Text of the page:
I discuss a similar matter in post # 409 here:
Did you ever hear of a frame story? That is an almost totally obsolete storytelling technique used in old time stories like, for example, Frankenstein: or, The Modern Prometheus (1818), a short story that explains how the writer learned of the events in the main story.
When we read or watch a work of fiction, we suspend our disbelief and sort of kind of believe that the fiction is, in some sense, sort of real. But we don't forget about the real world. If the fictional setting of the story is too different from what we know of the real world there is a degree of need for an explanation for the differences.
If a story is set in the distant past, the frame story could be that an ancient manuscript telling the story has been discovered, or maybe that the writers read a bunch of history books written in ancient times that told the story. So if a story is set in the past, we can easily imagine a rather simple frame story that explains how the events are known in the present.
But if a science fiction story is set in the future, then the frame story that explains how events in the future became known in the past is itself a science fiction story involving time travel.
Since frame stories are rarely ever used, readers or viewers of science fiction stories set in the future are free to make up their own frame stories about how the future data became known in the present.
And such possible frame stories vary greatly in how much of what we see is "actually" true future data and how much is "actually" contemporary attempts to depict the future based on incomplete data.
On one extreme Star Trek episodes could be actual record tapes made in the future and edited in the present into episode or movie length. That would make them very accurate. On another extreme, Star Trek episodes might be based on mission reports from the future that were used to write teleplays, and all the visual and sound aspects of the episodes are contemporary attempts to depict the future and not really canon.
If Star Trek episodes and movies are record tapes of future events somehow sent back in time to our era and edited into episode and movie lengths, then the look of everything is 100 percent accurate and the differences between the appearances of the two sets of actors is a real problem to be investigated.
On the other hand, if Star Trek episodes and movies were produced in the ordinary 20th and 21st century way, but were based on future mission reports sent back in time to the present somehow, only the plot elements dictated by those 23rd century mission reports would be accurate and canonical and the looks of everything, including the appearance of the characters, would be due to 20th century TV and movie production and not canonical data.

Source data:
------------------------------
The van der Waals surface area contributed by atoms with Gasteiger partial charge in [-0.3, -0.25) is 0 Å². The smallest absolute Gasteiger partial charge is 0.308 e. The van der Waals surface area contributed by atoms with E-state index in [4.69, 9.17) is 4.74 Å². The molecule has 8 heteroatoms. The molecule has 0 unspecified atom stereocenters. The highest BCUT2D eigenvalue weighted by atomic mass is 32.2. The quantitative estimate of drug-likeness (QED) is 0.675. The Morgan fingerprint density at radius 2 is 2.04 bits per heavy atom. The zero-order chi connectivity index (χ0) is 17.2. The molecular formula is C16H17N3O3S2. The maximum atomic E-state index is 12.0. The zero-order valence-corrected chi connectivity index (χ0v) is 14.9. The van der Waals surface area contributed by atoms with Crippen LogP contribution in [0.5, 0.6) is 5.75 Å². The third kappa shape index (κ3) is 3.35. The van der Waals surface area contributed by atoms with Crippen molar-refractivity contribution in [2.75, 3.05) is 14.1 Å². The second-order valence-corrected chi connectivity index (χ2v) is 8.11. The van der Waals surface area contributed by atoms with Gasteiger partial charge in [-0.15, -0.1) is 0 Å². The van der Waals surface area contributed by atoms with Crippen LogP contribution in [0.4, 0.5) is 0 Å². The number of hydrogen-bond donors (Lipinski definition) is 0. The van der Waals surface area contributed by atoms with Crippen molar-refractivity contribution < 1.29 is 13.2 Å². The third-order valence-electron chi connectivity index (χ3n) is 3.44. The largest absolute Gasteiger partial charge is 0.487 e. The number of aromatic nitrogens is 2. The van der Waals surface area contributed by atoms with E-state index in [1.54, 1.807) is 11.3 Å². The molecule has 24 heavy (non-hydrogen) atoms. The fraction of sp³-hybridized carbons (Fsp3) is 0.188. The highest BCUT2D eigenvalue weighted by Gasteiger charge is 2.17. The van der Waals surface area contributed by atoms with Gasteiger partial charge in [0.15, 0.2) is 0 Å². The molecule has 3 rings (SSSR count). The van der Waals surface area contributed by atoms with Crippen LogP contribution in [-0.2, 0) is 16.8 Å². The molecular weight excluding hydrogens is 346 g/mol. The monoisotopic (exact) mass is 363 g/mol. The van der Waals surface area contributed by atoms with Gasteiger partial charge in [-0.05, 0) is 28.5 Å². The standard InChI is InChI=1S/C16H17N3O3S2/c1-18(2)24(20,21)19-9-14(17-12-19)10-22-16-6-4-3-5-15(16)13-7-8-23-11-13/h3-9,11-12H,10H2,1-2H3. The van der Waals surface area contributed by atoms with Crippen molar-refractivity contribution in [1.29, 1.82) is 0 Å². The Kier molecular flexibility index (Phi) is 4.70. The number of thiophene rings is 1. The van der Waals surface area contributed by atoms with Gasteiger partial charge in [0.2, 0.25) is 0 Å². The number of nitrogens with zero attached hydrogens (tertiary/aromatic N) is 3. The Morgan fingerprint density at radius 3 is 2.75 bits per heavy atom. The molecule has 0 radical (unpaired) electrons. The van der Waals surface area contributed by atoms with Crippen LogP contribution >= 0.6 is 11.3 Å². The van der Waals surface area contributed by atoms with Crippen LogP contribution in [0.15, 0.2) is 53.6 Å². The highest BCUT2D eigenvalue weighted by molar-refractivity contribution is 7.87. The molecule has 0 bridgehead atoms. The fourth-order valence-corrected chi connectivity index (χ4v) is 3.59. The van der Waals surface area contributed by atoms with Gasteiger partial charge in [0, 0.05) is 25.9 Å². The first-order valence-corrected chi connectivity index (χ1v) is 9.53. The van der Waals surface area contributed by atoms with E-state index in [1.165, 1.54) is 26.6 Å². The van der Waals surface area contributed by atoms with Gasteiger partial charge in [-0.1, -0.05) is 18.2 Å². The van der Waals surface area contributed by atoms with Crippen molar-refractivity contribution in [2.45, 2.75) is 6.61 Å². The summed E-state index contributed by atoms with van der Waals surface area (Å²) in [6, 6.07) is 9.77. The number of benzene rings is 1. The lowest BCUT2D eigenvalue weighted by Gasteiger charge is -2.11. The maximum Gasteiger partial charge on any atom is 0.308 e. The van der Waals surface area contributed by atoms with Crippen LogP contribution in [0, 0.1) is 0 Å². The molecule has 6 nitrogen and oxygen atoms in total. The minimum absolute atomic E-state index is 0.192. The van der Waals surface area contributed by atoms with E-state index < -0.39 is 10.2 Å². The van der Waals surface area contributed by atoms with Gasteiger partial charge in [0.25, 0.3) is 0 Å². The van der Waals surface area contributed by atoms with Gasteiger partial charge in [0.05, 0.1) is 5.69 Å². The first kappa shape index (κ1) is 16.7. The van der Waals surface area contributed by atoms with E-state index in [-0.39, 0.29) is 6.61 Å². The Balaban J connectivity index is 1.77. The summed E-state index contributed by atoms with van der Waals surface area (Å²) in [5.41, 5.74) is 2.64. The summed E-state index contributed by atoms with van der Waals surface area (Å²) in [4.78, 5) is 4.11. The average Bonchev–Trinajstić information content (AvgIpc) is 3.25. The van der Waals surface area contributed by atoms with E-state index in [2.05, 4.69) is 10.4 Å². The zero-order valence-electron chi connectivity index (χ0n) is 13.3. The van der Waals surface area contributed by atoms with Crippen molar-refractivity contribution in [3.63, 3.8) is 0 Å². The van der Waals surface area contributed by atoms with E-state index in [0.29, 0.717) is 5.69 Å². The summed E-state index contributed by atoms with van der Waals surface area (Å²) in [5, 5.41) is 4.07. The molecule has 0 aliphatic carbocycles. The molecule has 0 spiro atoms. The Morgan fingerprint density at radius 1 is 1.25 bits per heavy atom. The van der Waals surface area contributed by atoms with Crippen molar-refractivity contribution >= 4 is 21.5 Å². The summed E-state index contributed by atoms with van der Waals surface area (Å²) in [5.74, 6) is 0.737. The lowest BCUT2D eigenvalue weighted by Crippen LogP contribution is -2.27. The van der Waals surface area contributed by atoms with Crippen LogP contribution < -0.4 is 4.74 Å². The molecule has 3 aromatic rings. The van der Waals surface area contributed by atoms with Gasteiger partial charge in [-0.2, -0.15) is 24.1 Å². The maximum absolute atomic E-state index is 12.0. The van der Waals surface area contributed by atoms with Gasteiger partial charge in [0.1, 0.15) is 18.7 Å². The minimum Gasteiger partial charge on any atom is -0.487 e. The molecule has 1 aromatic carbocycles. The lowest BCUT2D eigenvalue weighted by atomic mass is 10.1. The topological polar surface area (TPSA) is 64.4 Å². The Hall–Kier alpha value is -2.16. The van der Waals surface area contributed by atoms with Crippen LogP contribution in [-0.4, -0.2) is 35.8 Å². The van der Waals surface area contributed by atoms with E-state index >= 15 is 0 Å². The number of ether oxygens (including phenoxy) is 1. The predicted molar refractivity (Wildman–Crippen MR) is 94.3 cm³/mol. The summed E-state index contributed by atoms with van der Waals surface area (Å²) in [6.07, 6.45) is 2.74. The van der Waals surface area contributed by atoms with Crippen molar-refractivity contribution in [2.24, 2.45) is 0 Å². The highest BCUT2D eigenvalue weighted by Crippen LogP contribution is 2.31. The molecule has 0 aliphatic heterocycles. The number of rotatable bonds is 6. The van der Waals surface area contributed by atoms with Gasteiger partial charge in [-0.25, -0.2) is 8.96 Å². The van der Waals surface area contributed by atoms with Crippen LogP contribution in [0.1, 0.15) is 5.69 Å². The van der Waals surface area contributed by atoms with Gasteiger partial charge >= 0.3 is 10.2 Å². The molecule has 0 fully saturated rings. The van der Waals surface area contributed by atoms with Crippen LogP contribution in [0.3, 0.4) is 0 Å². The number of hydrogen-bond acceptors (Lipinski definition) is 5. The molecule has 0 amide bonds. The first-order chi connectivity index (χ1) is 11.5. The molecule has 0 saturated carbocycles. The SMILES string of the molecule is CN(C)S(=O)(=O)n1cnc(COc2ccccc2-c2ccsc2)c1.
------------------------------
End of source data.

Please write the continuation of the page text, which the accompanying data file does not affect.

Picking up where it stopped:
For example, every stage, movie, or TV production of MacBeth is based on Shakespeare's play, and many of them have the exact same plot and dialog if they are totally faithful to the source play. But the actors, costumes, landscape, sets, and other visual aspects look different from production to production. One might say that the look of a particular stage, movie, or TV production of MacBeth is canonical in the universe of that particular production, but none of the visual looks of any production of MacBeth is canonical in the universe of Shakespeare's MacBeth as a written script for a play.
(And of course Shakespeare's play MacBeth is based on various history books available in his time, which were based on earlier history books, and so on back for five hundred years to the actual historical events which inspired MacBeth, though it would be possible to write a play that was far closer to the real history than MacBeth is.)
And it is perfectly possible to imagine a frame story for Star Trek in which many Starfleet mission reports and logs have been sent from the future into the present and are used as the scripts for filming episodes and movies based on the future history in those reports. So the Star Trek plots might be almost 100 percent accurate, just as the plots of most productions of MacBeth are faithful to Shakespeare's play, but the visual details - including the faces of the characters - would be more or less arbitrarily chosen by the 20th and 21st century movie and TV creators and not really part of the canon, any more than the appearances of the actors in a particular production of MacBeth are canonical to Shakespeare's play MacBeth.
The fact that there doesn't seem to be a discussion of the different faces of the characters in the reboot Trek indicates that the faces are supposed to be same and that visual details like the faces of the characters are not canon, and thus that the frame story of Star Trek is that reports were sent into the past, not actual visual record tapes.
The fact that the computer on Old Spock's ship seems to use facial recognition and voice print to accept new Spock, as pointed out by Kevin Laity, indicates that they have identical genes, including the genes that control voice and appearance, and thus their faces are supposed to be same and that visual details like the faces of the characters are not canon, and thus that the frame story of Star Trek is that reports were sent into the past, not actual visual record tapes.
Until and unless an example is found of a comment about different faces in New Trek and Old Trek the default assumption should be that the faces are the same in the story, and that the frame story of Star Trek is that reports were sent into the past, not actual visual record tapes.